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COVID-19: Mixed vaccination may cause moderate adverse reactions
COVID-19: Mixed vaccination may cause moderate adverse reactions. New study: Mixed vaccination of different COVID-19 vaccines may cause moderate adverse reactions.
London, May 13 news, the University of Oxford in the United Kingdom released the preliminary results of a study on the 13th, showing that the mixed vaccination of subjects with the two major COVID-19 vaccines currently in use in the UK is compared with the normal two doses of the same vaccine. The occurrence of mild to moderate adverse reactions is more frequent. However, the duration of these adverse reactions is very short.
According to Oxford University, this research project uses a mixture of the COVID-19 vaccine jointly developed by Oxford University and AstraZeneca Pharmaceuticals, and the COVID-19 vaccine jointly developed by Pfizer and German Biotech.
Preliminary results show that under the premise that the two doses are given 4 weeks apart, whether it is to receive one dose of AstraZeneca vaccine first, then one dose of Pfizer vaccine, or reverse the order of the two doses, both are given the same amount as the regular two doses. Compared with vaccines, subjects have more frequent mild to moderate adverse reactions, but the duration of these adverse reactions is very short.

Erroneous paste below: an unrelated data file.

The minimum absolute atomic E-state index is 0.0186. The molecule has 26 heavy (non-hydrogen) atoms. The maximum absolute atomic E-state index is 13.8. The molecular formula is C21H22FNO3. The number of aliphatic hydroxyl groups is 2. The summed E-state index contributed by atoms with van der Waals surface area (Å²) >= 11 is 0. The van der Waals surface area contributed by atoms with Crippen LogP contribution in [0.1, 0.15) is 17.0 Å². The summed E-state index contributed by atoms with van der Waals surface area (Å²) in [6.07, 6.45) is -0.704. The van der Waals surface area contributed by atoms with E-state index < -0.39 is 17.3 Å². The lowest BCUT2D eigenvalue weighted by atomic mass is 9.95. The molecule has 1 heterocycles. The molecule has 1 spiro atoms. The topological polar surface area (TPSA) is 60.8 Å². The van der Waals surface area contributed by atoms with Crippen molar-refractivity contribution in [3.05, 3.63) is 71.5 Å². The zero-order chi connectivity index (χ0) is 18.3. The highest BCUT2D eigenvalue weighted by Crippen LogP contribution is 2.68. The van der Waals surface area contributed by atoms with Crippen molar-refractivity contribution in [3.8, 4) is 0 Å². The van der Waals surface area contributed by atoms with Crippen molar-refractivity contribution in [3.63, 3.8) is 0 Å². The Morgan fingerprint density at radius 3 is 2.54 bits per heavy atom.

Matthew Snape, the lead scientist of the project and an associate professor at Oxford University, said that preliminary data analysis did not show that there are other safety concerns or signs of mixed vaccination with different vaccines, and the current analysis results at this stage are still unable to determine the immunization after mixed vaccination. Whether the response will be affected, the team hopes that more data will be available to analyze related issues in the next few months.
In addition, the team said that since the subjects in this phase of the trial are mainly people aged 50 years and above, it is also possible that adverse reactions caused by mixed vaccination have a higher chance of appearing in lower age groups. But these need more test data to verify.
This pilot project led by the University of Oxford received financial support from the British government, mainly to explore whether different types of COVID-19 vaccines can be more flexibly mixed and used. According to Oxford University, researchers have published an article in the British medical journal “The Lancet” expounding the preliminary results of the experimental data analysis.
At present, many countries in the world are facing the pressure of insufficient supply of COVID-19 vaccine, especially in low-income countries that the problem of “a dose is difficult to find” has attracted widespread attention. Most of the COVID-19 vaccines approved globally require two doses. If different vaccines can be mixed in the two vaccinations, the flexibility of vaccine supply will be greatly improved.
(source:internet, reference only)